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Philosophy of Law




Admissions requirements

At least one 100-level course of the IJ Major.


Philosophy of law. What is that? It is thinking about law in a fundamental way. The question is not: what are the laws? The question is: what is law? Can one think about the law in this fundamental way, without thinking about the morality behind the law? Clearly not. Thus, philosophy of law cannot do without moral philosophy (ethics). Can one think about it without including politics or society? Of course not. Philosophy of law thus also entails political and social philosophy.

The usual introduction to an academic field consists of an overview, a tiny bit of everything in the field thought to be important. I have often given such courses in the past. It does not work very well. Broadness comes with a price: superficiality. Hence, this introduction will be different, it will be out of the ordinary, unorthodox, heretic.

In this course, we will study the work of only one author, expressing only one view. We will study it in depth. Such an approach admittedly is biased and one-sided. It would be inexcusable, were it not that this author is a very special author, and his book a very special book.

The author is the divine Plato, who is generally agreed to be the father of Western philosophy and the most important philosopher ever. Not more than footnotes to Plato, is what all the other philosophers, Aristotle included, have given us.
The book is Plato’s magnum opus, his greatest work, the Politeia, also known as the Republic. If all of Western philosophy is but footnotes to Plato, all of Plato’s philosophy is but footnotes to the Politeia.

The subtitle of the Politeia is Peri dikaiou, which means: ‘on the just’, or ‘on the just man’. The subject-matter of Plato’s greatest work appears to be justice. Justice is the core value of the law. Hence, the Politeia is a work in the philosophy of law. As such, it is also a work of political, social, and moral philosophy. It is the fountainhead of all these fields.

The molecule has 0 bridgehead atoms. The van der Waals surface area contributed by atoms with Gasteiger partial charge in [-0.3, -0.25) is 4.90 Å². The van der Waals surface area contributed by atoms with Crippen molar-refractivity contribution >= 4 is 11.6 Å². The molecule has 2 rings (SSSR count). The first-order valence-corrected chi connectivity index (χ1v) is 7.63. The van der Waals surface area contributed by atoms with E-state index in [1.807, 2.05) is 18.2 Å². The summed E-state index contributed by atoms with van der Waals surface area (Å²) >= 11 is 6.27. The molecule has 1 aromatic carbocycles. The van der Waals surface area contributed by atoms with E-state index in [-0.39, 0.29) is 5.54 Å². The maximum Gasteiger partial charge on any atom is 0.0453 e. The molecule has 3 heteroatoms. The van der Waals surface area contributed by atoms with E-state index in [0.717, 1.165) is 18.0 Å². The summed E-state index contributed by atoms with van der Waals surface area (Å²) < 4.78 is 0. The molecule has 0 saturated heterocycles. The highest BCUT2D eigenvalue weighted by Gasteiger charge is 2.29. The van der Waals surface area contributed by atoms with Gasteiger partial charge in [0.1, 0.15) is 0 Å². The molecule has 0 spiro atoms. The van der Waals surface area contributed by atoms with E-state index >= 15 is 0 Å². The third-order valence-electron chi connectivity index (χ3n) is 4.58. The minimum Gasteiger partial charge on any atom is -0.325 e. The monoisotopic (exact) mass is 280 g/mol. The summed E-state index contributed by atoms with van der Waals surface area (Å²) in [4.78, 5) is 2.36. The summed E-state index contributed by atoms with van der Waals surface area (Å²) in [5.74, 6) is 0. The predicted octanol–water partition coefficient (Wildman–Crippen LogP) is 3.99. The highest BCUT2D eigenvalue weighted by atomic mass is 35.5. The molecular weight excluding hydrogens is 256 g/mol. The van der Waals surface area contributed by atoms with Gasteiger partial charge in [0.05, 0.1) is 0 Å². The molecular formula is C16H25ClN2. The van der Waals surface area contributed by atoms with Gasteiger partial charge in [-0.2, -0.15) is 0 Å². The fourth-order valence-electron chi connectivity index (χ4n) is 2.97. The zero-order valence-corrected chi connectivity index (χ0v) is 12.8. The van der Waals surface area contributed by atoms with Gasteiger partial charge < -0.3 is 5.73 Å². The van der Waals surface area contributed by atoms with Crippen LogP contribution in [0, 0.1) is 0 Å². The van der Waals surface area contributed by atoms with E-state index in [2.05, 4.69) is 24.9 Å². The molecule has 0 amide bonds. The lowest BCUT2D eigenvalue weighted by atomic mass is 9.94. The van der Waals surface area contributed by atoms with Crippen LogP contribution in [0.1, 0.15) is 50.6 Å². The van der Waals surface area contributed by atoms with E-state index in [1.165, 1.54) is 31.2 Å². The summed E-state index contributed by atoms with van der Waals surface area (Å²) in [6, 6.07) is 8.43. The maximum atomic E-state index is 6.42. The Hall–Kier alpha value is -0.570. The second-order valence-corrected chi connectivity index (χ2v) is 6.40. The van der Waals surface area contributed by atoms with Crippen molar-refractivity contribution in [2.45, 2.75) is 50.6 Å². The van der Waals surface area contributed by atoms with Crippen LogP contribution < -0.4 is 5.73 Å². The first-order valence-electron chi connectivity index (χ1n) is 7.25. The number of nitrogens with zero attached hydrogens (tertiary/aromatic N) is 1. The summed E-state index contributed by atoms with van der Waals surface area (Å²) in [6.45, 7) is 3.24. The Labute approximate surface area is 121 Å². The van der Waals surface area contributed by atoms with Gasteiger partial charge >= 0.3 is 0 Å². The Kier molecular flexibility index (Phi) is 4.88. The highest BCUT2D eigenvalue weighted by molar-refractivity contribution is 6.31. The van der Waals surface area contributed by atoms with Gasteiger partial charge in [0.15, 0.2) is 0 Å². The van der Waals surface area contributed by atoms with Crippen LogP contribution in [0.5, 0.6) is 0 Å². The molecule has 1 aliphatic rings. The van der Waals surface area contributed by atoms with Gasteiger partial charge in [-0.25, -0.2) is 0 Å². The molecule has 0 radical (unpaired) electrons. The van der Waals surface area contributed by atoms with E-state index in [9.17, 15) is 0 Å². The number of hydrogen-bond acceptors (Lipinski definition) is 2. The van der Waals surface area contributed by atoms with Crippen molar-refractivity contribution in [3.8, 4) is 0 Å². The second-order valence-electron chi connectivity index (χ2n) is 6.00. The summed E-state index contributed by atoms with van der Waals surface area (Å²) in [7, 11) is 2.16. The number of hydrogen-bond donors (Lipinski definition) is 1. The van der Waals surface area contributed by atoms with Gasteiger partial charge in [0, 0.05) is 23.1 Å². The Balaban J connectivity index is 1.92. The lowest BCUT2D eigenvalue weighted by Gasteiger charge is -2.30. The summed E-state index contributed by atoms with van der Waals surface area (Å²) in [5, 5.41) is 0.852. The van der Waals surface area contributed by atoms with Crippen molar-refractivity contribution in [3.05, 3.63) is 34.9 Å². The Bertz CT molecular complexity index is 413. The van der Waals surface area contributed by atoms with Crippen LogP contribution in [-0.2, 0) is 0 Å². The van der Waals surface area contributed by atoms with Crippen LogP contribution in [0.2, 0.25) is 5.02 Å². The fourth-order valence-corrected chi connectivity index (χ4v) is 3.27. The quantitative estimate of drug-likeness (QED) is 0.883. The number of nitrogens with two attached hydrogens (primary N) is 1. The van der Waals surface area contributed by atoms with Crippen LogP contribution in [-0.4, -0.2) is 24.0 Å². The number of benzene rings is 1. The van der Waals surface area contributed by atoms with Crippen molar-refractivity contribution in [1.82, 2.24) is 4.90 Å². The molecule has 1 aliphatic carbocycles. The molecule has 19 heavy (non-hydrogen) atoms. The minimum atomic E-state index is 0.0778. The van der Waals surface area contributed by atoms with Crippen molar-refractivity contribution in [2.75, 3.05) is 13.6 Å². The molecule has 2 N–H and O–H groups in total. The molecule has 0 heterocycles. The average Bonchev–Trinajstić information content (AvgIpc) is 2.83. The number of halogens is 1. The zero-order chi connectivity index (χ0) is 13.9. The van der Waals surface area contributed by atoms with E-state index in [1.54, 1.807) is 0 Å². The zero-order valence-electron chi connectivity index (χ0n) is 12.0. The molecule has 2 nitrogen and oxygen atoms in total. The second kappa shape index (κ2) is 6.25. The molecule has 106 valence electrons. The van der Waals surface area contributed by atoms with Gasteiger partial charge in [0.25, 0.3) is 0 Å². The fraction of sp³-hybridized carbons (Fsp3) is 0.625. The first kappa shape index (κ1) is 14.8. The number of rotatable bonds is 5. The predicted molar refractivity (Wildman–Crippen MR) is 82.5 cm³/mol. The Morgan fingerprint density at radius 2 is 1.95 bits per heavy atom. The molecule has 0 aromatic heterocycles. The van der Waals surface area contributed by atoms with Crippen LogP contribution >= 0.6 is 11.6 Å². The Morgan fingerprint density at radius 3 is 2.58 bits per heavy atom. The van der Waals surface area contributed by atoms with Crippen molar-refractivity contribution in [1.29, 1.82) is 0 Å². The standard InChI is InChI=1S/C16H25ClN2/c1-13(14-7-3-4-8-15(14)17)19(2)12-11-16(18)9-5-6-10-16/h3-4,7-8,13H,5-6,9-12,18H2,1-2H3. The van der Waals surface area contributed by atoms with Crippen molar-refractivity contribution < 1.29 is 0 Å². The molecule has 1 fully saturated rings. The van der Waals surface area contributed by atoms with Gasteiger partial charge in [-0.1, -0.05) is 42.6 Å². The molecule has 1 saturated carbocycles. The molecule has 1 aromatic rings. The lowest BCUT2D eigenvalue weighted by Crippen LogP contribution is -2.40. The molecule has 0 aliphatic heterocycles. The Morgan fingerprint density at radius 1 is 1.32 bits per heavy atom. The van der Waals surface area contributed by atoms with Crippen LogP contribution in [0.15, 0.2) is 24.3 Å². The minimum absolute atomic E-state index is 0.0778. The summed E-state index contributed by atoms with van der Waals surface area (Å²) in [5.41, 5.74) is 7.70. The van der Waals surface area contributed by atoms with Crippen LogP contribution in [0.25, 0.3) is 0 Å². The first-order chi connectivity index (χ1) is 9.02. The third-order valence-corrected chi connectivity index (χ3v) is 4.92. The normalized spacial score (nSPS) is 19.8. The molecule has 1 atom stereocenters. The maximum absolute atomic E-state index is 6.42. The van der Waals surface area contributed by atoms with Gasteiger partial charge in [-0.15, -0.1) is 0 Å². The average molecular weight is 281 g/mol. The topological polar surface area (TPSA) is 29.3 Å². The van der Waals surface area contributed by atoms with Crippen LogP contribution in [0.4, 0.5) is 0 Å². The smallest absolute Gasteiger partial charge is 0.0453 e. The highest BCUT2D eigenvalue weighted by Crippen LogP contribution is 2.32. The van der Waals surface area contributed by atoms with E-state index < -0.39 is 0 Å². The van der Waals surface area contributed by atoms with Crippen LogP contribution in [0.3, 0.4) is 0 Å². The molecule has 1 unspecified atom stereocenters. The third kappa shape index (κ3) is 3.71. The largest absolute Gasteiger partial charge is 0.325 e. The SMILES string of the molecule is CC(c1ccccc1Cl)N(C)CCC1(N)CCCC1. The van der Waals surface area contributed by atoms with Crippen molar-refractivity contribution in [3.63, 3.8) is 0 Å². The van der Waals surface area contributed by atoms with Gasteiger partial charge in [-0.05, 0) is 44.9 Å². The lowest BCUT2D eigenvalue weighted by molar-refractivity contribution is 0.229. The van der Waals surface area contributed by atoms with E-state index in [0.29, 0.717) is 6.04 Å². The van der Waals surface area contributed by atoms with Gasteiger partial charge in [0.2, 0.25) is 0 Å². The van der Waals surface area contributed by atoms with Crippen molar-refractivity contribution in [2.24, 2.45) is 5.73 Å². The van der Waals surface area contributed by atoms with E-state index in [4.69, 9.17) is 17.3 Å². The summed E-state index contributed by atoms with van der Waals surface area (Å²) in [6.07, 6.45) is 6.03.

Course objectives

  • The student will gain insight into the philosophical premises of law and justice, morality and the modern state.

  • The student will learn to read and understand a major philosophical work of art.

  • The student will learn to write about its subjects lucidly and coherently.

  • The student will learn to discuss, argue and think severely about quite a few of the most important questions that arise in law, morality, society and the state.


Once available, timetables will be published here.

Mode of instruction

The seminar will be conducted in the form of a Socratic conversation under guidance of the instructor, in which the text will be discussed and explained.


  • In-class participation and contribution to reflection and discussion: 20%, ongoing weeks 1-7.

  • Seven weekly questionnaires of max. 500 words: 40% to be handed in at the beginning of the first class of each week

  • Oral examination: 40%, taken at the end of week 8.


There will be a Blackboard site available for this course. Students will be enrolled at least one week before the start of classes.

Reading List


  • Plato, The Republic. We will use the classic Jowett translation, which is available very cheaply in a Dover Thrift Edition. See:


  • Nicolas Pappas, Routledge Philosophy Guidebook to Plato and the Republic, 1995 and later


This course is open to LUC students and LUC exchange students. Registration is coordinated by the Curriculum Coordinator. Interested non-LUC students should contact


See Blackboard for additional information, such as the reading schedule etc.